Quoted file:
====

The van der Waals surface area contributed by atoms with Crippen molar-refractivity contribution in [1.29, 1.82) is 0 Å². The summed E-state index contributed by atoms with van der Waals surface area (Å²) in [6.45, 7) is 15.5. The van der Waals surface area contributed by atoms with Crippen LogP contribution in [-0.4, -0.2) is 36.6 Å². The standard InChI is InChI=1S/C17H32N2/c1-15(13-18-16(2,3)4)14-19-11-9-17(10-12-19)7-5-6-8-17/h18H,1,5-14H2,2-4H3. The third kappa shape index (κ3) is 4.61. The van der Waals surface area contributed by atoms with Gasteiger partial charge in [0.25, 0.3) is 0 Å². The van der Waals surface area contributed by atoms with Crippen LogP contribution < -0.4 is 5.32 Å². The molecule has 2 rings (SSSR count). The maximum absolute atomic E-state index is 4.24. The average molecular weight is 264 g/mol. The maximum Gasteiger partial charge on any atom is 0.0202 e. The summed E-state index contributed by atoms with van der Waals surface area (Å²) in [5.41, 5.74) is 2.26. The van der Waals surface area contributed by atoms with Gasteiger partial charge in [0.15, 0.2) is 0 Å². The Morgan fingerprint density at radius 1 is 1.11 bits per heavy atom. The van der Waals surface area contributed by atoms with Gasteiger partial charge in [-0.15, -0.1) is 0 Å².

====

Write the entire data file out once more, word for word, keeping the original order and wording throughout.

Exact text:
The van der Waals surface area contributed by atoms with Crippen molar-refractivity contribution in [1.29, 1.82) is 0 Å². The summed E-state index contributed by atoms with van der Waals surface area (Å²) in [6.45, 7) is 15.5. The van der Waals surface area contributed by atoms with Crippen LogP contribution in [-0.4, -0.2) is 36.6 Å². The standard InChI is InChI=1S/C17H32N2/c1-15(13-18-16(2,3)4)14-19-11-9-17(10-12-19)7-5-6-8-17/h18H,1,5-14H2,2-4H3. The third kappa shape index (κ3) is 4.61. The van der Waals surface area contributed by atoms with Gasteiger partial charge in [0.25, 0.3) is 0 Å². The van der Waals surface area contributed by atoms with Crippen LogP contribution < -0.4 is 5.32 Å². The molecule has 2 rings (SSSR count). The maximum absolute atomic E-state index is 4.24. The average molecular weight is 264 g/mol. The maximum Gasteiger partial charge on any atom is 0.0202 e. The summed E-state index contributed by atoms with van der Waals surface area (Å²) in [5.41, 5.74) is 2.26. The van der Waals surface area contributed by atoms with Gasteiger partial charge in [0.15, 0.2) is 0 Å². The Morgan fingerprint density at radius 1 is 1.11 bits per heavy atom. The van der Waals surface area contributed by atoms with Gasteiger partial charge in [-0.15, -0.1) is 0 Å².